My child is struggling with writing at school and has an unusual clamped pen grip. He can’t get started with schoolwork and only writes the minimum amount. His teacher has tried a pencil grip but there have been no changes. Can OT help?

 Yes we could definitely help. We would spend sometime trying to establish the reasons for the difficulties your child is having with handwriting. Often children develop a clamped pencil grip because they don’t have good in hand manipulation skills and so need to clamp the pencil in order to control it. That’s why giving them a pencil grip might not help.

 Some children respond well to having a visual picture, a mind map, of what they going to write about, and they struggle to start the task when they don’t have those prompts. Numerous schools are using The Big Write approach where the children don’t start writing until they have talked and talked about the topic.

 We usually start with an initial session and then decide whether your child would benefit from some individual OT sessions to develop the specific skills that they might need in order to put pen to paper. We might use a guided therapy approach where your child is part of making the decisions about the changes they’d like to make in order to write.

Could you please let me know if you could help with hair washing and nail cutting. My child becomes extremely distressed and we have to hold her down and it is always an unpleasant experience.

 We see a number of children that struggle to tolerate hair washing or nail cutting. Our sensory systems are there to protect us and so if we perceive something as dangerous we often have a flight and fight reaction. Your child maybe over sensitive to certain touch input and so would be feeling the nail cutting as painful or the water pouring over their face as dangerous.

 We start with trying to desensitize their over reactive touch sense, exposing them to different sensory input that may help to dampen down their sensitivity e.g. massage and deep firm pressure or heavy work. We might also use a Therapeutic brushing technique developed by an OT that may help to switch off their sensitive touch system and develop a better awareness of what things should be feeling like. We also introduce things like a face guard for hair washing and lots of textured scrubs and body paints in the bath to try and make bath time fun again. Practical strategies to try and overcome the unpleasant experience.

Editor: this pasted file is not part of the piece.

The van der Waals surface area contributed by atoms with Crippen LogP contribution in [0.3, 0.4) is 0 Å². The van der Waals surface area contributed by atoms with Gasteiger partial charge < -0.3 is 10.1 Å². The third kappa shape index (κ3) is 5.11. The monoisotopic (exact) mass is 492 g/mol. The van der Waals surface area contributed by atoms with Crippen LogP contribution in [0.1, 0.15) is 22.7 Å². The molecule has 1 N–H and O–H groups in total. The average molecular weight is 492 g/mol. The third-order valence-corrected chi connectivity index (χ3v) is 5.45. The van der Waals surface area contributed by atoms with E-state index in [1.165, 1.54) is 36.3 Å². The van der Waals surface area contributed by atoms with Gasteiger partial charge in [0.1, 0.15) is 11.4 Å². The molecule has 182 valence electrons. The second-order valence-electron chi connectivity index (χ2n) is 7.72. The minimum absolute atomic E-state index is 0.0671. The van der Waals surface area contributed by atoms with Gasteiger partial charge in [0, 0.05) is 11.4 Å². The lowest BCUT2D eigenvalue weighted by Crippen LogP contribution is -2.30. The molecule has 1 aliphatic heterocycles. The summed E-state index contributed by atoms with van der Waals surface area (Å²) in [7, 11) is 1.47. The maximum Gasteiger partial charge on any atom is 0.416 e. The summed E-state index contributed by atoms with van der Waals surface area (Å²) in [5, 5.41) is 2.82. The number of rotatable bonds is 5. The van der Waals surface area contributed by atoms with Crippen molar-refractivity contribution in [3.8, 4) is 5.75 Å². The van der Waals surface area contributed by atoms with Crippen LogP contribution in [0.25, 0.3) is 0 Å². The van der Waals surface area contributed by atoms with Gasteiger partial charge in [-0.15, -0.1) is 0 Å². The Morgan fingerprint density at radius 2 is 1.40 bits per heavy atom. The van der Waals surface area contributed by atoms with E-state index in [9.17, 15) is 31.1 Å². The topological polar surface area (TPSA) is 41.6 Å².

Toilet training: my child is struggling to grasp the concept of going to the toilet. We’ve been using a potty but he often refuses to go and then wets himself straight afterwards.

There are lots of things to consider when toilet training. Firstly has your child shown any signs of being interested in toileting? We often decide to do things but we often have better results if we watch the child and respond when they start to take an interest.

Start with encouraging them to come and watch when everyone in the family goes to the toilet. Talk about how Daddy stands up and how mummy sits down and show them the colour change of the water and what the bowel action product looks like in the toilet. Start labeling the steps, toilet time, lid up, pants down, sit, wipe, flush, wash hands etc. You might consider changing their nappy in or near the toilet area so that they start to develop an association with this experience and the toilet.

We use two approaches: either a gradual toilet-timed scheduled technique or an intensive toilet training approach, where your child would stop wearing a nappy and be rewarded with lots of praise and a small oral treat, every time they recognise they need to toilet. Either approach can be very effective, depending on the needs of your family.

 

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